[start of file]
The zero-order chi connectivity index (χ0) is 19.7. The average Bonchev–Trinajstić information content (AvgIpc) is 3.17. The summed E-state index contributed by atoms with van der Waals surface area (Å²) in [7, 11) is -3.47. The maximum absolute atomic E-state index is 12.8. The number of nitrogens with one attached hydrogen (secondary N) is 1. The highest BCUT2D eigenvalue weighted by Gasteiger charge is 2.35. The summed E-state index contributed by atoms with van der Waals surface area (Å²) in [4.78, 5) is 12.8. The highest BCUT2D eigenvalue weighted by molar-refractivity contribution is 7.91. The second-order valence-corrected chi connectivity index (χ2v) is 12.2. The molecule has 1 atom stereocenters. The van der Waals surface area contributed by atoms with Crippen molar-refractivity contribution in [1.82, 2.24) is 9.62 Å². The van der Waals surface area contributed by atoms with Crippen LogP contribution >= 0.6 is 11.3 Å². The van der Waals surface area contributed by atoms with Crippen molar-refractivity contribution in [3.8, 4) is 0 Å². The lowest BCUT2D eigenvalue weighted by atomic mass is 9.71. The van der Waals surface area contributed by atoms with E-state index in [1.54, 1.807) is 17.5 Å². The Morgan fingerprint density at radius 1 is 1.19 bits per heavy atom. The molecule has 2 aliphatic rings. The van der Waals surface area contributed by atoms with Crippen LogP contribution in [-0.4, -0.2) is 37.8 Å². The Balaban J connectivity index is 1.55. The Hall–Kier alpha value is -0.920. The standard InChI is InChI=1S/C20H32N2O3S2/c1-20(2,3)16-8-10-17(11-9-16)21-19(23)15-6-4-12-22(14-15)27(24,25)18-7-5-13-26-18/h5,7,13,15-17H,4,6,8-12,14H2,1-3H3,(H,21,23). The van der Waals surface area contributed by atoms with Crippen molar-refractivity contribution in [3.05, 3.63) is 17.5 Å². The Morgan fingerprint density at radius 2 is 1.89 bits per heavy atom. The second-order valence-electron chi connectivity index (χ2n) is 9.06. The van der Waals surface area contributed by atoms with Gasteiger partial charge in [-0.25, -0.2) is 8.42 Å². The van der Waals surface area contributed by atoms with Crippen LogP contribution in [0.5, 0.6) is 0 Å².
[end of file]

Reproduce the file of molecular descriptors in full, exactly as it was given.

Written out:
The zero-order chi connectivity index (χ0) is 19.7. The average Bonchev–Trinajstić information content (AvgIpc) is 3.17. The summed E-state index contributed by atoms with van der Waals surface area (Å²) in [7, 11) is -3.47. The maximum absolute atomic E-state index is 12.8. The number of nitrogens with one attached hydrogen (secondary N) is 1. The highest BCUT2D eigenvalue weighted by Gasteiger charge is 2.35. The summed E-state index contributed by atoms with van der Waals surface area (Å²) in [4.78, 5) is 12.8. The highest BCUT2D eigenvalue weighted by molar-refractivity contribution is 7.91. The second-order valence-corrected chi connectivity index (χ2v) is 12.2. The molecule has 1 atom stereocenters. The van der Waals surface area contributed by atoms with Crippen molar-refractivity contribution in [1.82, 2.24) is 9.62 Å². The van der Waals surface area contributed by atoms with Crippen LogP contribution >= 0.6 is 11.3 Å². The van der Waals surface area contributed by atoms with Crippen molar-refractivity contribution in [3.8, 4) is 0 Å². The lowest BCUT2D eigenvalue weighted by atomic mass is 9.71. The van der Waals surface area contributed by atoms with E-state index in [1.54, 1.807) is 17.5 Å². The Morgan fingerprint density at radius 1 is 1.19 bits per heavy atom. The molecule has 2 aliphatic rings. The van der Waals surface area contributed by atoms with Crippen LogP contribution in [-0.4, -0.2) is 37.8 Å². The Balaban J connectivity index is 1.55. The Hall–Kier alpha value is -0.920. The standard InChI is InChI=1S/C20H32N2O3S2/c1-20(2,3)16-8-10-17(11-9-16)21-19(23)15-6-4-12-22(14-15)27(24,25)18-7-5-13-26-18/h5,7,13,15-17H,4,6,8-12,14H2,1-3H3,(H,21,23). The van der Waals surface area contributed by atoms with Crippen molar-refractivity contribution in [3.05, 3.63) is 17.5 Å². The Morgan fingerprint density at radius 2 is 1.89 bits per heavy atom. The second-order valence-electron chi connectivity index (χ2n) is 9.06. The van der Waals surface area contributed by atoms with Gasteiger partial charge in [-0.25, -0.2) is 8.42 Å². The van der Waals surface area contributed by atoms with Crippen LogP contribution in [0.5, 0.6) is 0 Å².